5. Joumana
    Posted November 14, 2013 at 10:44 am | Permalink

    @ Jamie: I did dissolve the yeast in the warm milk but half of it did not dissolve; so when I wrote the instructions, I had the yeast included with all the dry ingredients; I will change this, thanks for pointing it out.

  6. Posted November 14, 2013 at 2:46 pm | Permalink

    I love traditions! And these cookies look so cute. I’ll soon be making my grandmother’s recipe for German lebkuchen for the holidays. :-)

  7. Posted November 14, 2013 at 6:13 pm | Permalink

    Those molds are gorgeous, and these just look like every morsel is an experience.

  8. Posted November 18, 2013 at 3:11 am | Permalink

    What a beautiful cookie mold!

  9. Posted November 20, 2013 at 2:30 pm | Permalink

    Cute cookies! Glamorous cookies! The best part: Rose water in it. Lovely!

    Very nice, captivating pictures indeed!

  10. Posted November 29, 2013 at 9:01 am | Permalink

    You always catch me by the heart! Loooove this beautiful cookies, so amazing and yet so simple, as life should be!

    We must pay more attention to traditions and add our new ones too =)

  11. Suzan
    Posted December 1, 2013 at 3:44 pm | Permalink

    Hi joumana its me again! My mother in law makes these but they come out hard and after a few hours even harder!
    The trick among us is who can make these nice and “soft” its always tricky to get them to the right softness, some people tell me to add much much more shortening to a point that i find it unhealthy ! so my question is : using ur exact recipe above are these soft or not ? Do they get softer if i add more shortening ? Do they become hard after a few hours ? Thx a lot !!

  12. Suzan
    Posted December 7, 2013 at 2:34 pm | Permalink

    Hi joumana its me again! My mother in law makes these but they come out hard and after a few hours even harder!
    The trick among us is who can make these nice and “soft” its always tricky to get them to the right softness, some people tell me to add much much more shortening to a point that i find it unhealthy ! so my question is : using ur exact recipe above are these soft or not ? Do they get softer if i add more shortening ? Do they become hard after a few hours ? Thx a lot !!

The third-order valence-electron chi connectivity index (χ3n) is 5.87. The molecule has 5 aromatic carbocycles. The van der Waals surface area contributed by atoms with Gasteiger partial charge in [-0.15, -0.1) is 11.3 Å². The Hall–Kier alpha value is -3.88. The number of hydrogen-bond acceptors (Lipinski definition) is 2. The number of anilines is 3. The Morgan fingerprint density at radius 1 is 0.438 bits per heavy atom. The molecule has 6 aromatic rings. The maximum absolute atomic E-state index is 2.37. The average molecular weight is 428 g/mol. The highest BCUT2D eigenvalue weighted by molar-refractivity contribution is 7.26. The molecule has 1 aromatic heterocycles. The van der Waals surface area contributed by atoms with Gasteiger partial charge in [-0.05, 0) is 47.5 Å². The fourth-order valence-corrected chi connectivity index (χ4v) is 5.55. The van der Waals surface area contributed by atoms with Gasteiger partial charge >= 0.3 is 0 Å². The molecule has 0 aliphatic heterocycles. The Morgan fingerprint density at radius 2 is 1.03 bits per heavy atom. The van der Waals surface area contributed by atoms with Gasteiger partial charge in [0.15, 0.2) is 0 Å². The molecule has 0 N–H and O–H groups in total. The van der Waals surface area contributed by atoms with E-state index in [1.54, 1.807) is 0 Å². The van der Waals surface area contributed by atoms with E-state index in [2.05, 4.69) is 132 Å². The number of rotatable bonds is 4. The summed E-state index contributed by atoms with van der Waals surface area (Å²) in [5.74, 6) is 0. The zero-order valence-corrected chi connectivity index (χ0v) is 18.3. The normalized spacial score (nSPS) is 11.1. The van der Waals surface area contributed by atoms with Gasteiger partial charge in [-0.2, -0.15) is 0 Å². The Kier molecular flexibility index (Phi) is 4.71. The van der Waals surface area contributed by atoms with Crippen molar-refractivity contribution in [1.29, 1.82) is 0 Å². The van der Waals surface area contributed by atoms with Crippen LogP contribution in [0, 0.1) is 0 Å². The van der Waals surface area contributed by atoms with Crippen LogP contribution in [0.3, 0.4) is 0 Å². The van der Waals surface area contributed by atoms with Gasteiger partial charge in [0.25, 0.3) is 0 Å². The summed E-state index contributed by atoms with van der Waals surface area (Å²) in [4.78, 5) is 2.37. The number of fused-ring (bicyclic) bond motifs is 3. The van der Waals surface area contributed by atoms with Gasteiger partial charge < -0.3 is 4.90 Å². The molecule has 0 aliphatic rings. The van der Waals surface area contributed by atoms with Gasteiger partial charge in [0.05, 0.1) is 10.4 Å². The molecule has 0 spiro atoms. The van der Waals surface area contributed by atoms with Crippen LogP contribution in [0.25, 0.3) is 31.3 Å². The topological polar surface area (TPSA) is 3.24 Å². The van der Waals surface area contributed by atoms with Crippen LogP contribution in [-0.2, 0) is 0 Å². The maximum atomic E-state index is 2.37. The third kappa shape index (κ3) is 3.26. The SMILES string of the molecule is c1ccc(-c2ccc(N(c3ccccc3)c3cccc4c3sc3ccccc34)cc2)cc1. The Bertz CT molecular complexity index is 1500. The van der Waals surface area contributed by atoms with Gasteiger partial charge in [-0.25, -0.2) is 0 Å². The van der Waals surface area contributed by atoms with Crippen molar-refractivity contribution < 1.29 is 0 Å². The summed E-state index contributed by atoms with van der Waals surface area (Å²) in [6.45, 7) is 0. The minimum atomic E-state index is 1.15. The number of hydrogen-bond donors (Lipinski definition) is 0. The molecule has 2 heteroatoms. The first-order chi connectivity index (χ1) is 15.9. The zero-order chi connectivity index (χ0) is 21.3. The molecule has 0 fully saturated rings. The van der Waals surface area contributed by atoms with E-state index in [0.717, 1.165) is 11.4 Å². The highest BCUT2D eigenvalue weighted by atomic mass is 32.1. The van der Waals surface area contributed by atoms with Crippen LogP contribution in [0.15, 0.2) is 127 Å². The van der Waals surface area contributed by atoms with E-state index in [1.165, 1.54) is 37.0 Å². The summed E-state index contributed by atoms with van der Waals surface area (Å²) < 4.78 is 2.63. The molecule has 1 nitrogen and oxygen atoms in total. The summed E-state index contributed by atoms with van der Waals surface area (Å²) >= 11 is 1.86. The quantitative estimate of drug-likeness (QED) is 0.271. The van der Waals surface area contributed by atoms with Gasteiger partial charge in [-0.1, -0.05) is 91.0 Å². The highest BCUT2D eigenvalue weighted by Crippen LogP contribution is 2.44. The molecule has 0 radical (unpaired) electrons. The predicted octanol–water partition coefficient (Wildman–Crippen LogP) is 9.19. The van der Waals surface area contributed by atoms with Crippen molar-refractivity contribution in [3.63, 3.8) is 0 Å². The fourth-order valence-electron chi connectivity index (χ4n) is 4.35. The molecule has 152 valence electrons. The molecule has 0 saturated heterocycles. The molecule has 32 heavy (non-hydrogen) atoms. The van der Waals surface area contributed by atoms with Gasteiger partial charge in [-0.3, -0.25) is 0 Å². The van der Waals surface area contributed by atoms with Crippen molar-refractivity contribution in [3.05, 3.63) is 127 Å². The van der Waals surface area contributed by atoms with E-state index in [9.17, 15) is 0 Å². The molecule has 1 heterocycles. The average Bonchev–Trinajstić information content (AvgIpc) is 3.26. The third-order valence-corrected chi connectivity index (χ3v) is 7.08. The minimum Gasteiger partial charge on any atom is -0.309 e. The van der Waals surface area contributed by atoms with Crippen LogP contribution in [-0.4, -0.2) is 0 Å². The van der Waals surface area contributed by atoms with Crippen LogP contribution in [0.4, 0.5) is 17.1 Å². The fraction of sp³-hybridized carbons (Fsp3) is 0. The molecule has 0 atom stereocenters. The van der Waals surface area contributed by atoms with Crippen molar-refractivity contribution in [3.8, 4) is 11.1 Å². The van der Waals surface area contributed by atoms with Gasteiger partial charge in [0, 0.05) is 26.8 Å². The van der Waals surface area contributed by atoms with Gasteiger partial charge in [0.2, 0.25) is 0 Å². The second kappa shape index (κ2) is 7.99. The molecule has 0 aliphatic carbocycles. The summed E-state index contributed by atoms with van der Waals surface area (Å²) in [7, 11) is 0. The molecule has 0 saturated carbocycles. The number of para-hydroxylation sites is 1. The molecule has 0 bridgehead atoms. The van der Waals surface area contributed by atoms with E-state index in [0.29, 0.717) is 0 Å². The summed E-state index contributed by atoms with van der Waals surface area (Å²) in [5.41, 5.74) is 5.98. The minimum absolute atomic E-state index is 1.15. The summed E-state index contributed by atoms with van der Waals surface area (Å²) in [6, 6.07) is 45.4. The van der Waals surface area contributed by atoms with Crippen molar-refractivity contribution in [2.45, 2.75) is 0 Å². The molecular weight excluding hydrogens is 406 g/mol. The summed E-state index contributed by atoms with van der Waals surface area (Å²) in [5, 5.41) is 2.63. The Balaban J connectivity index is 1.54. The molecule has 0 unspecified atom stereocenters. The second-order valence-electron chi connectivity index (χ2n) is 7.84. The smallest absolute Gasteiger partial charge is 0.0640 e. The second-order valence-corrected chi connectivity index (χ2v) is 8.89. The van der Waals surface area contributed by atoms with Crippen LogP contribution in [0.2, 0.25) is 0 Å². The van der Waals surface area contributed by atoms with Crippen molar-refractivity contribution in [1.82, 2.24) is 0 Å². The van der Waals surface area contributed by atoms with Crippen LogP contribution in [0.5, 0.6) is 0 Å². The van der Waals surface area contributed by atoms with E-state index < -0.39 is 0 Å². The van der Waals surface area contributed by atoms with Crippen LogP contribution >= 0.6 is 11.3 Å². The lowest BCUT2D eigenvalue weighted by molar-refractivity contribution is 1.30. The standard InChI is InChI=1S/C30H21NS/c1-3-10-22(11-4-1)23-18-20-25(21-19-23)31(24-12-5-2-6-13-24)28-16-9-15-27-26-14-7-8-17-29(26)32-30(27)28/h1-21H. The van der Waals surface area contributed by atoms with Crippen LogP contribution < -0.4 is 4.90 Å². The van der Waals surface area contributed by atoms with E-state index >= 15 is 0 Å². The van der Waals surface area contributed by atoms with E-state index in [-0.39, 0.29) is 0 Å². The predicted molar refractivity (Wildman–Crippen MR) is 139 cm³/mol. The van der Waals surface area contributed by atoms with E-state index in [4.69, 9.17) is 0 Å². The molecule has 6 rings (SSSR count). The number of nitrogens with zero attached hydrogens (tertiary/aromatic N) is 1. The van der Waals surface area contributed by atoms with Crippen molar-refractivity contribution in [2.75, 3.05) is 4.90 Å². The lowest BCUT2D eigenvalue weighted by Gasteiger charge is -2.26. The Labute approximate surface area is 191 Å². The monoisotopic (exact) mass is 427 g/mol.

13. Joumana
    Posted December 8, 2013 at 1:56 am | Permalink

    @Suzan: If you are more shortening, they will get denser and heavy, at least that’s my experience with them; I have baked them a few times and still not where I want to be with them; I can suggest another recipe that could be used of korban, these cookies made to be distributed at churches. These cookies are more like soft sweet breads and have almost the same flavorings, but different molds. I’d make them with just a little butter.
    http://www.tasteofbeirut.com/2010/01/qurban-holy-bread/

  14. Kamela
    Posted December 18, 2013 at 5:21 pm | Permalink

    Hi Joumana, is semoline طحين الفرخة أو السميد الناعم?

  15. Joumana
    Posted December 19, 2013 at 12:31 am | Permalink

    @Kamela: semolina is both smeed and ferkha; in this case, smeed na3em and ferkha would be the same thing; smeed is usually a coarser grade of semolina and ferkha is the finer grade.